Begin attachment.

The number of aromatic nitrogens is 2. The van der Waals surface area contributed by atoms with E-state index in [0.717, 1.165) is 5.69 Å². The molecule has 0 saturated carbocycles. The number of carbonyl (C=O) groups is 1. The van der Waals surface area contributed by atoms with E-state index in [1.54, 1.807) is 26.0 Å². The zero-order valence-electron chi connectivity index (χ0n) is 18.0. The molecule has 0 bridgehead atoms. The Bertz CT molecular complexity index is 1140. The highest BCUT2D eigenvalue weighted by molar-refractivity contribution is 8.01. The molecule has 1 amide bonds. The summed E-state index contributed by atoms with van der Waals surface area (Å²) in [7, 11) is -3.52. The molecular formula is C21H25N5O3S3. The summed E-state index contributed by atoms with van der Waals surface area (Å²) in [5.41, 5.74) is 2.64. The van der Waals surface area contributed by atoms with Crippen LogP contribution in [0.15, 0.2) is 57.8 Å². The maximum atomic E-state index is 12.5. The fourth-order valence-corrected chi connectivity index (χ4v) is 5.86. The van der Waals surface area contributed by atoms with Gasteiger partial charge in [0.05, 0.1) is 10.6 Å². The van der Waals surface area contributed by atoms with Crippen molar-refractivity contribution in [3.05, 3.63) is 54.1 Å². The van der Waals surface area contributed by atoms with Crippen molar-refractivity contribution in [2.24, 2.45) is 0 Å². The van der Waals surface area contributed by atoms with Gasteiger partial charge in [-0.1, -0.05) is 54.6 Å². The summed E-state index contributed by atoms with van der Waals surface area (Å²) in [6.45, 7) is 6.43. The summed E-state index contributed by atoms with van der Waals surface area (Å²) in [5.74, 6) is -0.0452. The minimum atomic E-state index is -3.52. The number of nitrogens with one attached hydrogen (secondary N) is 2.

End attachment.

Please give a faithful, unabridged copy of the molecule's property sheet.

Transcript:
The number of aromatic nitrogens is 2. The van der Waals surface area contributed by atoms with E-state index in [0.717, 1.165) is 5.69 Å². The molecule has 0 saturated carbocycles. The number of carbonyl (C=O) groups is 1. The van der Waals surface area contributed by atoms with E-state index in [1.54, 1.807) is 26.0 Å². The zero-order valence-electron chi connectivity index (χ0n) is 18.0. The molecule has 0 bridgehead atoms. The Bertz CT molecular complexity index is 1140. The highest BCUT2D eigenvalue weighted by molar-refractivity contribution is 8.01. The molecule has 1 amide bonds. The summed E-state index contributed by atoms with van der Waals surface area (Å²) in [7, 11) is -3.52. The molecular formula is C21H25N5O3S3. The summed E-state index contributed by atoms with van der Waals surface area (Å²) in [5.41, 5.74) is 2.64. The van der Waals surface area contributed by atoms with Crippen LogP contribution in [0.15, 0.2) is 57.8 Å². The maximum atomic E-state index is 12.5. The fourth-order valence-corrected chi connectivity index (χ4v) is 5.86. The van der Waals surface area contributed by atoms with Gasteiger partial charge in [0.05, 0.1) is 10.6 Å². The van der Waals surface area contributed by atoms with Crippen molar-refractivity contribution in [3.05, 3.63) is 54.1 Å². The van der Waals surface area contributed by atoms with Crippen molar-refractivity contribution in [2.24, 2.45) is 0 Å². The van der Waals surface area contributed by atoms with Gasteiger partial charge in [-0.1, -0.05) is 54.6 Å². The summed E-state index contributed by atoms with van der Waals surface area (Å²) in [6.45, 7) is 6.43. The summed E-state index contributed by atoms with van der Waals surface area (Å²) in [5.74, 6) is -0.0452. The minimum atomic E-state index is -3.52. The number of nitrogens with one attached hydrogen (secondary N) is 2.